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But a question that many people have is that given that most of the data are from studies where participants have rapid weight loss by engaging in a very low calorie diet, is there any difference with rapid versus gradual weight loss? Rapid weight loss obviously requires a much more intensive dietary intervention, whereas gradual weight loss can be achieved with less intensive dietary change. But what effect does the speed of weight loss have on weight regain and those physiological drivers of weight regain?
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The answer really is no. Results are shown here from a landmark study by Purcell and colleagues in 2014. In this study, they compared two groups. One group had rapid weight loss by utilising a ketogenic, very low calorie diet, including meal replacements. And the other group had more gradual weight loss through a less intensive diet. Both groups achieved around the same target of 15% body weight loss during the weight loss phase. But this phase was obviously shorter for the rapid group who lost weight quicker than the gradual weight loss group. Then over the following three years after they hit the 15% weight loss target, participants in both groups were followed and monitored for weight regain.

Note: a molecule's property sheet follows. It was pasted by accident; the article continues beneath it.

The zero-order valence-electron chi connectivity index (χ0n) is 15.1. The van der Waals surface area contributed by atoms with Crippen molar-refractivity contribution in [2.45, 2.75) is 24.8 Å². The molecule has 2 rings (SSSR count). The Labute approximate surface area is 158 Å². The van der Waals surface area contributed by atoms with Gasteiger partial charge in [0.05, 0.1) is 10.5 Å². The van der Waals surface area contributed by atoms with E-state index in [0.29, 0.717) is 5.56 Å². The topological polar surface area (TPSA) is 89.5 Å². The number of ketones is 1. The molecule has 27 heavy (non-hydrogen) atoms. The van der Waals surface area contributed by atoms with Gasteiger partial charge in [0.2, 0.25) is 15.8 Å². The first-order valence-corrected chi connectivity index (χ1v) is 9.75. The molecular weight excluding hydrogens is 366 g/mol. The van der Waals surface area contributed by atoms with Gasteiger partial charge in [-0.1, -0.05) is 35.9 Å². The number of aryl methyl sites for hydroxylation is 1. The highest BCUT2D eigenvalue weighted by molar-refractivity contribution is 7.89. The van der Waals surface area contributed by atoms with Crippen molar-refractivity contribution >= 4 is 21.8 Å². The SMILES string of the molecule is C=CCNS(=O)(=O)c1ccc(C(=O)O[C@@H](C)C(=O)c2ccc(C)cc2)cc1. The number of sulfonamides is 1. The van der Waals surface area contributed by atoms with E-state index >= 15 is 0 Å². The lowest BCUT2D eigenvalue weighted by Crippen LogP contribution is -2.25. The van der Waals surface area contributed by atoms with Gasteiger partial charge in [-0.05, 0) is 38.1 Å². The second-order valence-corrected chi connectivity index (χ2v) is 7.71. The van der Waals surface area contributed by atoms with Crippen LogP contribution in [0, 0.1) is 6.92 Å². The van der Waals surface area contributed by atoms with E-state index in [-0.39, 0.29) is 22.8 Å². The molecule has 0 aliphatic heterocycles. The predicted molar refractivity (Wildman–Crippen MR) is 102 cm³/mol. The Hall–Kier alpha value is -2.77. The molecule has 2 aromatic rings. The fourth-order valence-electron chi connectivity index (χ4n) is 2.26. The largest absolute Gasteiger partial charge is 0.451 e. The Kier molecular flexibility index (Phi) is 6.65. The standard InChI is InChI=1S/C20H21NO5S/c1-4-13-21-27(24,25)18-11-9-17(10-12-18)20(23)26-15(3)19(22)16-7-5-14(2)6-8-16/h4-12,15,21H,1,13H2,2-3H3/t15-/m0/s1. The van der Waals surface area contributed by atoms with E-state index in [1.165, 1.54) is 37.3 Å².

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You can see, as with most weight loss studies, there is a trend for people to regain some of the weight over time. But as you can see, the gradual weight loss group actually regained weight more rapidly, initially, and then to the same extent over a three year period as those in the rapid weight loss group. So there was no difference in weight regain between the two groups. And further analysis showed that the rapid weight loss group were more likely to be adherent to the programme and more likely to lose weight.